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Publication numberUS4255095 A
Publication typeGrant
Application numberUS 06/058,280
Publication dateMar 10, 1981
Filing dateJul 17, 1979
Priority dateAug 7, 1978
Also published asDE2962337D1, EP0008260A1, EP0008260B1
Publication number058280, 06058280, US 4255095 A, US 4255095A, US-A-4255095, US4255095 A, US4255095A
InventorsLoic R. Y. Goulvestre, Claude M. M. Lepert
Original AssigneePompes Guinard
Export CitationBiBTeX, EndNote, RefMan
External Links: USPTO, USPTO Assignment, Espacenet
Turbopump
US 4255095 A
Abstract
A turbopump set comprises a pump having an inlet and an outlet and a turbine having an inlet and an outlet. The pump and the turbine rotors are fixed on the same shaft, and their casings are coupled together at their high-pressure end.
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Claims(5)
What we claim is:
1. A turbomachine comprising a pump with a rotor and a stator, said stator having an inlet and an outlet, a turbine having a rotor and a casing which has an inlet and an outlet distinct from those of the pump, the turbine rotor being fixed on a same shaft as the pump rotor and the pump and the turbine having respectively high-pressure ends, and an intermediate annular casing joining said ends and defining between an internal surface and an external surface thereof a pump volute and a turbine chamber on opposite sides of a plane perpendicular to said surfaces so that the intermediate casing is part of both of turbine liquid flowpath and the pump liquid flowpath, the intermediate casing further supporting a hydrostatic bearing whose chamber communicates with the pump.
2. A turbomachine according to claim 1, characterized in that the chamber communicates with the pump through a labyrinth.
3. A turbomachine according to claim 2, characterized in that the chamber communicates with the turbine via return pipes.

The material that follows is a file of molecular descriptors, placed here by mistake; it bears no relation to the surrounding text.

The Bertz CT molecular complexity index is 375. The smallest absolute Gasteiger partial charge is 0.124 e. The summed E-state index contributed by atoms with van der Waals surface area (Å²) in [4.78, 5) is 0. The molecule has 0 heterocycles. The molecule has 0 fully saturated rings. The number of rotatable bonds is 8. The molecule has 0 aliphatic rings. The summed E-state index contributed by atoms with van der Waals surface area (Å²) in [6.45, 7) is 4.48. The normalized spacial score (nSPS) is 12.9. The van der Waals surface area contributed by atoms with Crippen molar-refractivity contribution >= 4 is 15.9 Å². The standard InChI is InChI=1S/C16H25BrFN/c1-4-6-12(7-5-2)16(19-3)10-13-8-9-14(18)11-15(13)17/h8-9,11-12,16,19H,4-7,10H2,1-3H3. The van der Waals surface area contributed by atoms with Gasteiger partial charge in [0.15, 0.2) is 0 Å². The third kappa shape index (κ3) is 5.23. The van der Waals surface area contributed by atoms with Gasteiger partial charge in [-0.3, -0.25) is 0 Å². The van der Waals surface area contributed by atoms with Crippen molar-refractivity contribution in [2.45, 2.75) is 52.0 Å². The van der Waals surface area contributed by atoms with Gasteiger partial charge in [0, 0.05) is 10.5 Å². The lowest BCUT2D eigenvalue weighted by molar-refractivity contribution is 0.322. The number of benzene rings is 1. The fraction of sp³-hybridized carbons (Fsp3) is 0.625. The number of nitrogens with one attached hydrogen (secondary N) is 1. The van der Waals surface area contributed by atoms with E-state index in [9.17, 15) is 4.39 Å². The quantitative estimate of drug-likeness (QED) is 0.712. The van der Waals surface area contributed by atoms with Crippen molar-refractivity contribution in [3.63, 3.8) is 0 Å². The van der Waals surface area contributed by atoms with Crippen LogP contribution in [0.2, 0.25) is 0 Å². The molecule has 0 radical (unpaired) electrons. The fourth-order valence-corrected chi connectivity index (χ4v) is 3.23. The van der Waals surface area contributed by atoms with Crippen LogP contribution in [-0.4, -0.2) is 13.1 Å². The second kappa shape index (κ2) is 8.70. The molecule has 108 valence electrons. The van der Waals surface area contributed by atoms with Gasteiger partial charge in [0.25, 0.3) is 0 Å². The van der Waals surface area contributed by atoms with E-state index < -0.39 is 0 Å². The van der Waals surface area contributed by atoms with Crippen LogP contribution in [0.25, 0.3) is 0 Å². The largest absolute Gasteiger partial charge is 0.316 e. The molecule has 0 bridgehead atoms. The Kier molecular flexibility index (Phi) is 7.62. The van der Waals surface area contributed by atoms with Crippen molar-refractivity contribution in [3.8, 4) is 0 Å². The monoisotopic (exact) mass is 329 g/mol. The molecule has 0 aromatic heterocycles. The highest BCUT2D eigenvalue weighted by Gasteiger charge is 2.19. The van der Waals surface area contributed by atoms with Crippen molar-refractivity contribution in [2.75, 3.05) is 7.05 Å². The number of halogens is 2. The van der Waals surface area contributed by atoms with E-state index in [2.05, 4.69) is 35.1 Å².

4. A turbomachine according to any of claims 1, and including a driving engine for driving the shaft.
5. A turbomachine according to claim 4, characterized in that the driving engine is disposed at the end of the pump, remote from the turbine.
Description

The invention concerns turbomachines comprising a pump, having an inlet and an outlet, and a turbine, which is fixed on the same shaft as the pump and one of whose ends is coupled to one of the ends of the pump.

A very compact turbine-pump unit, called an isogyre, is known, the turbomachine of which combines in one revolving unit a turbine wheel and a pump wheel, back to back, fixed on the same shaft and served by one common inlet and one common outlet. Independent sleeve-valves are disposed one at the inlet of the turbine wheel, the other at the outlet of the pump wheel. These valves allow one wheel to be isolated while the other works. This unit can function as pump or as turbine according to choice, but not both at the same time.

The turbopump according to the invention is also very compact and differs radically from this previous type of turbine-pump unit in that it operates as turbine and as pump simultaneously, the turbine-operation recovering energy for use in the pump-operation in particular. The turbomachine according to the invention normally has no means of interrupting the operation of the pump when the turbine is in operation or vice versa.

Consequently, the object of the invention is a turbomachine comprising a pump, having an inlet and an outlet, and a turbine which has an inlet and an outlet distinct from those of the pump, which is fixed on the same shaft as the pump and one of whose ends is coupled to one of the ends of the pump, characterised in that the pump and the turbine are coupled together at their high-pressure end.

The liquid coming from the pump can go to a treatment installation and issuing then from the latter, in, if need be, a modified formulation and state, but still under pressure, can enter the turbine to drive the shaft and consequently contribute to the operating of the pump. As the pump and the turbine are coupled together at their high-pressure end, the turbomachine must only be sealed, as regards the exterior, in the axial direction, at its free, low-pressure, ends. The pump compartment itself serves as basic sealing member for the high-pressure side of the turbine compartment and the turbine compartment serves the same purpose with regard to the pump compartment.

When the pump and the turbine receive liquids of the same or compatible nature, the two compartments can communicate through their coupled end. Otherwise, they can be separated by a separate sealing member which, subjected on both sides to relatively high pressures, does not have to be strong enough to ensure sealing of the high-pressure end of the pump or of the turbine with regard to the exterior. In this variant, a balance of axial pressures is also obtained.